Yesterday, the Dickson County Sheriff’s Office said one of their detectives’ computer were infected with ransomware. The ransomware, which brands itself as CryptoWall, encrypted files on the detective’s computers and demanded 500 dollars of Bitcoin to decrypt the files. Autopsy reports, witness statements and crime scene photographs were some of the files held hostage by the virus
The police department’s IT director, Jeff McCliss, said to Channel 5 news, “Every sort of document that you could develop in an investigation was in that folder. There was a total of 72,000 files.”
CryptoWall is a virus, usually sent through email attachments or adsense ads, that deletes your files but creates a copy of them that is encrypted. You must have the private key in order to get your files decrypted and the software will hold your files hostage until a ransom in bitcoin is paid. There is no other way to decrypt the files infected with CryptoWall since the virus uses the military grade encryption, RSA-2048.
McCliss had only heard about the virus infecting computers around the world, including Dickison County resident got the virus late October but was not familiar with the virus himself. He turned to the Tennessee Bureau Of Investigation, and FBI for what to do about the manner and concluded there was no way other than paying the ransom.
“It made me sick to have to do that,” said Mcliss. “It’s a bad feeling. It’s a very bad feeling to be the victim instead of the investigator.”
CryptoLocker, the first crypto-currency ransomware, got shut down when law enforcement shut down key nodes on the peer to peer network, GOZeuS, it was being run on. Its creators, riding CryptoLocker’s success, made new and improved variant called CryptoWall. CryptoWall has gone on to be much more effective and widespread than its pedescesstor.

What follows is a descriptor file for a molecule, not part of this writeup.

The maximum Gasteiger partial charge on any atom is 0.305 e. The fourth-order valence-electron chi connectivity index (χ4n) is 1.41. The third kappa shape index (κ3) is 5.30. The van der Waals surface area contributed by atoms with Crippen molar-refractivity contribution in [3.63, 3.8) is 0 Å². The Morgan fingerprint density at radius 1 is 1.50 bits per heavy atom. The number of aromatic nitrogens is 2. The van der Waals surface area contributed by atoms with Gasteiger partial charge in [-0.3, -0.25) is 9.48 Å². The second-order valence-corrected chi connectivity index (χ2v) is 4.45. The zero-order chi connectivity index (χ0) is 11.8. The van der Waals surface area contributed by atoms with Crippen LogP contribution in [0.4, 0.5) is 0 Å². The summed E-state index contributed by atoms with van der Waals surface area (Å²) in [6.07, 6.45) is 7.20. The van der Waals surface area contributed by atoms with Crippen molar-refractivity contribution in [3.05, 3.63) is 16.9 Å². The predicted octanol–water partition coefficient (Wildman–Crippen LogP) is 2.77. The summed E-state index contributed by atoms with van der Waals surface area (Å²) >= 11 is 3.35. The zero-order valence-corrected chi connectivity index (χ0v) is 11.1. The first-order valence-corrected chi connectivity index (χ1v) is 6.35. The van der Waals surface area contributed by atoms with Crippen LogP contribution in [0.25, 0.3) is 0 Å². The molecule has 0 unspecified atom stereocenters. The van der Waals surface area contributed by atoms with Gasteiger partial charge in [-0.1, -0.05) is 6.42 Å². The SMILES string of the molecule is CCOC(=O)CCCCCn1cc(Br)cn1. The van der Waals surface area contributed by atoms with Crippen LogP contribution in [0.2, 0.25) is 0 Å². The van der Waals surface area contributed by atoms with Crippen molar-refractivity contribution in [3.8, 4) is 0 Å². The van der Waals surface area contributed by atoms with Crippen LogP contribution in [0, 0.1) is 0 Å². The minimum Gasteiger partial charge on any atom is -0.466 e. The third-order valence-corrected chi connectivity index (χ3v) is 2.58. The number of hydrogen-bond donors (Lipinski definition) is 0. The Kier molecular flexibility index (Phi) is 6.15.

In a blog post about CryptoWall Dell SecureWorks’ Counter Threat Unit (CTU) said, “Between mid-March and August 24, 2014, nearly 625,000 systems were infected with CryptoWall… In that same timeframe, CryptoWall encrypted more than 5.25 billion files.”
According to CTU the virtual kidnappers are also making good money of the scheme. Through data “collected directly from the ransom payment server” they figured that over $1,000,000 of bitcoin has been paid to the people behind CryptoWall.
This isn’t the first time CryptoWall has held government computers hostage either. The virus infected computers at municipal council offices throughout Italy late October of this year. An Italian cyber crime consultancy agency estimated that CryptoWall received $100,000 of bitcoin over the 6 days the virus spread through the council’s computer networks.
The United Kingdom’s National Crime Agency had their cybercrime unit published a warning about the ransomware after many British citizens reported having their computers infected by the virus.
In an official statement on the matter, Lee Miles, Deputy Head of the National Cyber Crime Unit said, “The NCA are actively pursuing organised crime groups committing this type of crime. We are working in cooperation with industry and international partners to identify and bring to justice those responsible and reduce the risk to the public.”